...but perhaps we should.
Here's the thing about teenagers: they are in the process of separating from the family, but they want to be completely in charge of that process.
Teenagers spend less time with their families and more time with their friends. Even when they are home they are likely to spend increasing amount of time in their rooms, especially if they can get phones or computers in there.
So they miss stuff.
Yesterday Andrew and Evan were otherwise engaged. Andrew was around for the morning; he even went grocery shopping with me. Evan spent the first part of the day firmly planted in his room. Both teenagers requested rides to friends' houses mid-afternoon. Evan came home before we had dinner but went to his room saying he was not hungry. Andrew got a ride home from his friend's parents at about 10:30pm.
Brian wanted to go to the fair. He asked his dad to take him. He asked in the morning. He asked over lunch. He asked during dinner. Dad was not all that excited about it. He explained that he was not going to pay for rides and that there was not much else to do other than look at animals, quilts, and jars of jam. But Brian really wanted to go and finally Dad broke down.
They left at about 8:00.
Evan came out of his room at 8:20 and asked where everyone was. I explained. He pouted, "They didn't ask me?"
"Would you have gone?"
"No, but I would have liked to be asked."
Yeah, I get it.
It did not occur to Hubby to ask Evan. It did not occur to me to suggest that he do so. It's not the sort of thing that Evan wants to do. I think in the back of both of our minds was the thought that if Evan had wanted to go he would have asked to go.
It's a minor thing, but there are under-currents.
If it were Andrew who had been home and yet not invited he would say something to Hubby. The conversation would go something like this:
"Why didn't you take me?"
"I didn't think you would want to go."
"Well I did." or "I would have wanted the chance."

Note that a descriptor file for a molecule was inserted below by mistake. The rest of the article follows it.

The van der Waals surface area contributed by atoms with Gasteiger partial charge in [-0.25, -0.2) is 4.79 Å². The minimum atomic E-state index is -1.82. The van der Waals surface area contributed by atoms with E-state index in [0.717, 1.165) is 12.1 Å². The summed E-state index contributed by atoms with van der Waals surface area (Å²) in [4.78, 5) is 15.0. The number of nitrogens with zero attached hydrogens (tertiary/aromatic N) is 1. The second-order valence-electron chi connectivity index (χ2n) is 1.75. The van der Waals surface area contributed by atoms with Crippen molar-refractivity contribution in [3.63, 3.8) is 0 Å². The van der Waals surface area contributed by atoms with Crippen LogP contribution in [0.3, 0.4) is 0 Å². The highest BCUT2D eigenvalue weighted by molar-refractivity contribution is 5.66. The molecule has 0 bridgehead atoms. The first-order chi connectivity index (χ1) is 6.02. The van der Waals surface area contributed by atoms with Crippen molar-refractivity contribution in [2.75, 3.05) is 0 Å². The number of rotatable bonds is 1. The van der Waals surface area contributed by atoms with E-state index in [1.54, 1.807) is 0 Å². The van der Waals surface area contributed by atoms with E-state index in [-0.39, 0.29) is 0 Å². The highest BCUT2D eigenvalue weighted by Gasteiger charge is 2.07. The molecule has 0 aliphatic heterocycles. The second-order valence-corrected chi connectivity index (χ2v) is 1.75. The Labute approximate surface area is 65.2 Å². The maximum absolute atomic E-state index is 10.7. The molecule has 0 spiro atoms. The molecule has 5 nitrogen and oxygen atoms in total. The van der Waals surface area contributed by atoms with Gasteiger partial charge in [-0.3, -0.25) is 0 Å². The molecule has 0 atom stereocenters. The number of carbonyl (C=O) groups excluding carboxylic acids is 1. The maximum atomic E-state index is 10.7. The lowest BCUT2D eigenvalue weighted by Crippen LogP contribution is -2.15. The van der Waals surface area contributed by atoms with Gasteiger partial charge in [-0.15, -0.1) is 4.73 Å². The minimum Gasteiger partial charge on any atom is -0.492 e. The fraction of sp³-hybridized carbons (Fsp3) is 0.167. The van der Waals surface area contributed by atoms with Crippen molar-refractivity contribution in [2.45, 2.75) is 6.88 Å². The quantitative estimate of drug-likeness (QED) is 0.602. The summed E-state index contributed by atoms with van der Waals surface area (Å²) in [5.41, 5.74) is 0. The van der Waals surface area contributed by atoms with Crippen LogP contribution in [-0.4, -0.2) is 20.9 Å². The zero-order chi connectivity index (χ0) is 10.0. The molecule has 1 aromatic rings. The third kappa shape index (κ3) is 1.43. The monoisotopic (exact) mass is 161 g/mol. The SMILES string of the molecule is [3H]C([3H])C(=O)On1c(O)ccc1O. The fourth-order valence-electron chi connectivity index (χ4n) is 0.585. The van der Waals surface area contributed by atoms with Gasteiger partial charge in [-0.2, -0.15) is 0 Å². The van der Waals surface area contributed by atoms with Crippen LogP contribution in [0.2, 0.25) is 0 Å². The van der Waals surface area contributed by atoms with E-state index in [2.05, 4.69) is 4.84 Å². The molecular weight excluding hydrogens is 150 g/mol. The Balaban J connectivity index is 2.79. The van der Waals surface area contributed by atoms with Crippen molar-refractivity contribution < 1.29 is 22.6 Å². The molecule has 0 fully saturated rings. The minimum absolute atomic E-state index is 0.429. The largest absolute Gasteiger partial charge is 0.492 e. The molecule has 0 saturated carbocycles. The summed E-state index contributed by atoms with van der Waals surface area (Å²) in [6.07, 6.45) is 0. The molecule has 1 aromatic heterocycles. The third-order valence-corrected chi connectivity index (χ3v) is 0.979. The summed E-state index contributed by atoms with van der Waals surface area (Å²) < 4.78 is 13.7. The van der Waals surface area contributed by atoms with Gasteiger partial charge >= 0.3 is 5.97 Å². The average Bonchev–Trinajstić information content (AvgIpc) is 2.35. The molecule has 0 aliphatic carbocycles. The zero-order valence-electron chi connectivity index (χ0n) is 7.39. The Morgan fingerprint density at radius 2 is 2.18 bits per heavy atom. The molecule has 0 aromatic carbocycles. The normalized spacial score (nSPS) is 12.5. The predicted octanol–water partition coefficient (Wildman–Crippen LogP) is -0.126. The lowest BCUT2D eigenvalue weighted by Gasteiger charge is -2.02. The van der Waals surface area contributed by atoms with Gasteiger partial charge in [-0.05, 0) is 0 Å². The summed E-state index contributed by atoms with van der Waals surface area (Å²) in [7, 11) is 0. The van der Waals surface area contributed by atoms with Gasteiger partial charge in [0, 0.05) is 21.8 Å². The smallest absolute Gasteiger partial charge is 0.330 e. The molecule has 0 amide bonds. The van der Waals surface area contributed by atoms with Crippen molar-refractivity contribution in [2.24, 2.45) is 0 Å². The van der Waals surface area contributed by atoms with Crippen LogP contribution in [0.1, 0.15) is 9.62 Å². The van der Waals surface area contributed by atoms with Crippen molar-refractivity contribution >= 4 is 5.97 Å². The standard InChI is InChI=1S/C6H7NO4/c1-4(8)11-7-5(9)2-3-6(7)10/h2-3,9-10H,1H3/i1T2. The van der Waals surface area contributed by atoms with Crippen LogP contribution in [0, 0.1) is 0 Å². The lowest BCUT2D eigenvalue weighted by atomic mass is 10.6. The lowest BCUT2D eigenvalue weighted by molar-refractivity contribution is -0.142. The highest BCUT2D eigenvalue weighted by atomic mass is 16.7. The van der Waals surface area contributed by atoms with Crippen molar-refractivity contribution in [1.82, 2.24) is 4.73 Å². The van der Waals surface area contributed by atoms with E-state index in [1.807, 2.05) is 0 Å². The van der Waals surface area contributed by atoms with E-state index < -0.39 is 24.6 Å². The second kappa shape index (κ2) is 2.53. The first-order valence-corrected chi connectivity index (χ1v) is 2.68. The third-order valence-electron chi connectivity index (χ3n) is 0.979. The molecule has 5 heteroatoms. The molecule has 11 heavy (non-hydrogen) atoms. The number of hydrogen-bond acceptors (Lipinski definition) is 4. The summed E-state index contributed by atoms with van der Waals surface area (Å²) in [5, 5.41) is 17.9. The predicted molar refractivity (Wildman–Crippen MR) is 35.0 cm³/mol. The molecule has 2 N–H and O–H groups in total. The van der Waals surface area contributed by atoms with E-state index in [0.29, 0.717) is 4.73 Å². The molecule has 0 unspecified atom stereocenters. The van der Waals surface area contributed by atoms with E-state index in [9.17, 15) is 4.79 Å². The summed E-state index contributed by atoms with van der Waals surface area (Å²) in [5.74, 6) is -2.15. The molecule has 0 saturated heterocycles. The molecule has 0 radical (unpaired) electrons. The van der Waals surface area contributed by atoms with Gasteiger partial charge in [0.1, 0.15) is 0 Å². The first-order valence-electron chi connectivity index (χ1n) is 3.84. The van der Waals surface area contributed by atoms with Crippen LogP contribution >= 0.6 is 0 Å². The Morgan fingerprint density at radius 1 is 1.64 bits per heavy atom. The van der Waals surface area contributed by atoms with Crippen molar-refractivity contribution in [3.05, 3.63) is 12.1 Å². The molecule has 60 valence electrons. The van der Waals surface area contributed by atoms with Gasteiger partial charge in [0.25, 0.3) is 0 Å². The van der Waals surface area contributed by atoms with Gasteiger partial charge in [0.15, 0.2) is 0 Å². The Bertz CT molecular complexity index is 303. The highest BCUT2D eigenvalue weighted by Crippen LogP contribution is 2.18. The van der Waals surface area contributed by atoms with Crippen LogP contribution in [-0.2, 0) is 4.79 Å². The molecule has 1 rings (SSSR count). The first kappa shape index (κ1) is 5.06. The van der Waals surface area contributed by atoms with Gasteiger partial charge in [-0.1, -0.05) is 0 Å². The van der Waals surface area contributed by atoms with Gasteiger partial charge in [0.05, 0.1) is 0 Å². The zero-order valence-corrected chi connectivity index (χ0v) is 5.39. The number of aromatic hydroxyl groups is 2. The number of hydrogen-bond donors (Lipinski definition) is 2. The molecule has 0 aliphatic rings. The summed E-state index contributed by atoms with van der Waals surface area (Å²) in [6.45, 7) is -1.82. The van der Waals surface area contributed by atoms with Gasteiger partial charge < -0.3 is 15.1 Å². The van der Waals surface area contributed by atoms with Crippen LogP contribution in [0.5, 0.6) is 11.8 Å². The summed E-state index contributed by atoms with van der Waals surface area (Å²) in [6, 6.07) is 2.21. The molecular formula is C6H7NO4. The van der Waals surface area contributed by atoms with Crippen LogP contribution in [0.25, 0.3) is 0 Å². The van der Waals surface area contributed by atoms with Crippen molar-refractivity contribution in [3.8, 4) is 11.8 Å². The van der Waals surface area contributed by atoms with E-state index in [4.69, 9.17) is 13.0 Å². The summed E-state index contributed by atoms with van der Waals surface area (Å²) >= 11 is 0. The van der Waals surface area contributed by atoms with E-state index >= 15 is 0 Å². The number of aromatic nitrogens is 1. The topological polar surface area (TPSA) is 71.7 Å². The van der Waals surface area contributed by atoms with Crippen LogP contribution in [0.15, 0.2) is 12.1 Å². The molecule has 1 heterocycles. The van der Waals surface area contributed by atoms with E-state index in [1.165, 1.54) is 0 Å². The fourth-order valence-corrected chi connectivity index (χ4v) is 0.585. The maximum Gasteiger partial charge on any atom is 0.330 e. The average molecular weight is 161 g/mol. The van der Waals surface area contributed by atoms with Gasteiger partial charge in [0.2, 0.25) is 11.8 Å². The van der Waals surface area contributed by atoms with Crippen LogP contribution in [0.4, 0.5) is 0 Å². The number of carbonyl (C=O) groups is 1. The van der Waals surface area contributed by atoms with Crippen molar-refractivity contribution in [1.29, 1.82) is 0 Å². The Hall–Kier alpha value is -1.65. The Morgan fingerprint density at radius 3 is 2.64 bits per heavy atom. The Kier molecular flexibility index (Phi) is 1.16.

"Well sorry, but if you had come out of your room at any point during the day you would have known about it and you could have asked to go."
Andrew might be angry or annoyed, but that would be it. This sort of thing actually has happened to Andrew a couple of times this summer. Some thing happens that he never heard about because he was not around any of the two dozen times we talked about it and nobody realized that.
Evan though did not and will not talk to Hubby about it at all. Evan is again spending the day in his room on his phone. He is almost certainly thinking, "I'm not really part of this family. If Andrew were home they would have invited him. They don't really want me to be part of things."
And then I will sit and wonder how codependent to go on this situation. Should I tell Hubby that Evan was hurt? (Actually I did do that. Hubby responded the way I expected, "Evan never wants to do anything with us. I just took Brian because he was asking.") Do I sit down and talk to Evan and explain? Do I address the anxiety that I expect he feels even though he does not express it?
Or do I decide that it is not really that big of a deal and just let it go?
Probably the latter, but of course I will write a whole blog post about it first.
Sunday, July 30, 2006
...but perhaps we should.